I’ve been knitting a lot during the Pandemic. Aside from my sacred knitting, I like to create garments and I enjoy the calming effects. My husband and I spent five months of 2020 in a 29-foot RV. It’s a long story.
One morning, I came back to the RV from walking the dog and I noticed his coffee cup was sitting on my latest swatch. I had been creating lots of swatches because I like to have more than one project on the needles at a time. I like these new coasters you’ve been knitting, he said in an attempt to be supportive of my craft. I started to explain what a swatch was but then I realized he had given a new identity to what was just information to me. The swatch was nothing but stitch and row counts. It wasn’t a “thing”. But my husband saw it in a new light. He opened my eyes to see something beyond the obvious. I decided to make them beautiful. I decided to celebrate something that I had forced myself to make in the past. Instead of enduring the swatch, I lived into it. I quit worrying about whether it was going to be perfect the first time. I was making beautiful coasters, and, in the process, I would figure out the right combination of yarn and needle size.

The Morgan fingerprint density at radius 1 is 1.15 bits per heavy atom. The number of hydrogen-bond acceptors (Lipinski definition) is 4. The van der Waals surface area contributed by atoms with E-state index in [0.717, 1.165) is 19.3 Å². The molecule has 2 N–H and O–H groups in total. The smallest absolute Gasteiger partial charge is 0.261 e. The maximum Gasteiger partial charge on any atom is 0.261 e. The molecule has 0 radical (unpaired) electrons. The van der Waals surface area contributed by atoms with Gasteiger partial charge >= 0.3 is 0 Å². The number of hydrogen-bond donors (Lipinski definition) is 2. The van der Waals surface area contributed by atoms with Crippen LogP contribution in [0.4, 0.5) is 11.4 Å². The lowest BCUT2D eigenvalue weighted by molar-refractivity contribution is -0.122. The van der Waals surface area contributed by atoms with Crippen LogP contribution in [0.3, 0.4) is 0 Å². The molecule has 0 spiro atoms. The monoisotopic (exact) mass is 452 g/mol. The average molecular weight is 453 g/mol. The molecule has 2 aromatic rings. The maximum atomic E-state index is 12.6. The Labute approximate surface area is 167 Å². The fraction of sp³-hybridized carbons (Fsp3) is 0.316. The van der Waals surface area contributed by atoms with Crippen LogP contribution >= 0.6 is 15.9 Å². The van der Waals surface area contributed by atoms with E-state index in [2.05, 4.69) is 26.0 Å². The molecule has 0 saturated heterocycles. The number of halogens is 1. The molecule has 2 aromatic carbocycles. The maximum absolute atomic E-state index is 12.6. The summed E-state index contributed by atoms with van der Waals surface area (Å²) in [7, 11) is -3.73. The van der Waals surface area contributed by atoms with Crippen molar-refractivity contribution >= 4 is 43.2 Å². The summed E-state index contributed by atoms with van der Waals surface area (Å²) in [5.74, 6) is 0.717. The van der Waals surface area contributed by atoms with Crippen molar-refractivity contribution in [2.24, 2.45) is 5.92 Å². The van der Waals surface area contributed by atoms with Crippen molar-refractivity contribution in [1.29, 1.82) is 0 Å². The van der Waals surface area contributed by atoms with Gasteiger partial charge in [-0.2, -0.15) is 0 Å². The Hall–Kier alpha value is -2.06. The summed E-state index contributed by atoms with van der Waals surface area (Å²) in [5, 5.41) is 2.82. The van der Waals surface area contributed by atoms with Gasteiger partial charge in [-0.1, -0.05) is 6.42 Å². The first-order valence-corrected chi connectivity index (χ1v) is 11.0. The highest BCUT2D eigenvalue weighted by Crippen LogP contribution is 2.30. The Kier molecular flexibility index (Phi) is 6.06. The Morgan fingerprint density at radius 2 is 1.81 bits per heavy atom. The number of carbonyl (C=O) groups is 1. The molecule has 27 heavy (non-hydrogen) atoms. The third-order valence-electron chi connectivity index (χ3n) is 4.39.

Henry Nouwen wrote a book called “Making All Things New”. It’s a wonderful introduction about how to live a spiritual life. We must stop worrying, he says. He describes how our preoccupations of our lives; our busyness keeps us from being present in the moment. The present moment is all we have. The past is a memory and the future has not come to past. When we worry, we are living in a future that may or may not come to pass. When we do what is right in the present, we are creating the best possible future. Swatching in the present, will lead us to the best knitting creation. Exercising and eating healthy foods will lead us to a healthier future. Our life is now. We can learn from the past and plan for the future, but we need to live in the now. We need to celebrate the now. This is how a swatch that I “had” to knit became something new – a celebration of that moment in time.
Rows 20-28 of Pattern # 26 from the Japanese Stitch Bible